I recently had the fortunate opportunity to spend a few days with the PlayStation 3 (PS3). Its hardware configuration is truly amazing: a PowerPC based Cell processor with eight cores, although only seven is in active use to decrease the number of faulty units coming off the assembly line, running at 3.2 GHz and an NVidia based graphics card.
Of course, all that power is there to be tapped primarily by games. However, with the firmware upgrade to version 1.6, Sony added a menu item for easily joining the Folding@home distributed computing project: a project that does molecular simulation across hundreds of thousands of computers in the hope of identifying the underlying causes of Alzheimer’s, Parkinson’s, and cancer, etc.
Assuming the PS3 has network access (it comes with build-in Wi-Fi, by the way), selecting the menu item causes the console to go download the Folding@home client and start processing. That way, when you’re not using the console for gaming, you can donate the spare cycles to something useful. At least to me, participating in the Folding@home project is more meaningful than, say, aiding the search for extraterrestrial intelligence.
According to the Folding@home FAQ, the PS3 has been benchmarked at 10x the speed of a regular computer. The downside, however, is that “… the PS3 [client] takes the middle ground between GPU’s (extreme speed, but at limited types of WU’s [work units]) and CPU’s (less speed, but more flexibility in types of WU’s)”. Perhaps because the processor “… lack most of the general-purpose features that you normally expect in a processor”, as described here.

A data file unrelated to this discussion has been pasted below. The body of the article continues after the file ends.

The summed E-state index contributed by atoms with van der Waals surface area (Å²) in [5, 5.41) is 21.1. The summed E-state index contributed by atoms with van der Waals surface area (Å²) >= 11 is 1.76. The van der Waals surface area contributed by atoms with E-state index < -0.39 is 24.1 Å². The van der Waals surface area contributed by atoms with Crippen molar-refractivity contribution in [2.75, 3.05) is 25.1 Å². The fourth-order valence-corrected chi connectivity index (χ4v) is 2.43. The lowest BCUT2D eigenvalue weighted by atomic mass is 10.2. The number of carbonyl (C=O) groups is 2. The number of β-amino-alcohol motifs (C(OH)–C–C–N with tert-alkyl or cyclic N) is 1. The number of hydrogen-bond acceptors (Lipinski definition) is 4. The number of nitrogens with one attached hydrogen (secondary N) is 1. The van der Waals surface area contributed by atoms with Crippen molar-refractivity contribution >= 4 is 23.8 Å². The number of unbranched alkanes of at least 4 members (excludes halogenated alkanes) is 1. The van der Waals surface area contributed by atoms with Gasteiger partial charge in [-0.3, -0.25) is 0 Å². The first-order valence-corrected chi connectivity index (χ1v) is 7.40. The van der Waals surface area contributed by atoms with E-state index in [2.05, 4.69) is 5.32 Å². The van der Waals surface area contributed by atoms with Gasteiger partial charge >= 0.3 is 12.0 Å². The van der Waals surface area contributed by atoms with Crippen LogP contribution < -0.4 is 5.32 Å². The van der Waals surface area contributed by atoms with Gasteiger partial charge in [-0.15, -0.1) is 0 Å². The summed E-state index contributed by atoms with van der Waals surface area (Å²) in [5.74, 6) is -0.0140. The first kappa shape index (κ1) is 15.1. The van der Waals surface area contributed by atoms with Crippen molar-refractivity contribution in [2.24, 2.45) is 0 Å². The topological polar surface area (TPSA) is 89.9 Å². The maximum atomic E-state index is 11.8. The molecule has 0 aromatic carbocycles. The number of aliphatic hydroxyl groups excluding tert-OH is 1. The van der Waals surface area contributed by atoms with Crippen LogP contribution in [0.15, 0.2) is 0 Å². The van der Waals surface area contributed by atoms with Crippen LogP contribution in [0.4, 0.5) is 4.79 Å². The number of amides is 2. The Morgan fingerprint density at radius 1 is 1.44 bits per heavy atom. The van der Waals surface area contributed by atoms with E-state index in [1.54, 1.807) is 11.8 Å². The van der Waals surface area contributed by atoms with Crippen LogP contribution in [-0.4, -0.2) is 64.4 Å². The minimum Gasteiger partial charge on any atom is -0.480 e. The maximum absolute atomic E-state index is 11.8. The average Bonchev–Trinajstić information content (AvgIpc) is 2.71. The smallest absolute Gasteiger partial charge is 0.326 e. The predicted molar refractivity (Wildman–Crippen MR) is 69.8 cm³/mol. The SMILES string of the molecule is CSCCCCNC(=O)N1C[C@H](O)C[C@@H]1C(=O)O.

Another interesting aspect of the PS3 is the support for running other operating systems, particularly Linux. From the menu, you can repartition the standard 60 GB SATA hard disk. The operating system of the PS3 is run from internal memory for faster boot times and it’s only using the disk for storing game state and other data not vital for booting the PS3 kernel. Thus, installing Linux, you shouldn’t have to worry about accidentally wiping out the factory operating system.
Installing Linux on the thing is still something left to try. But it seems like buying a USB mouse and keyboard could transform the PS3 into a regular desktop computer, in turn making the price more digestible.
Update, September: I successfully downloaded and installed Yellow Dog Linux on a PS3. Following the installation guidelines it went surprisingly smooth. After installing, you can add the Fedora software archives to the list of possible installation sources for Yum. This’ll make even more software available without having to compile it yourself. Personally, the most used application is the VLC media player, which, at a mare double click, is able to play just about any video format in full screen mode.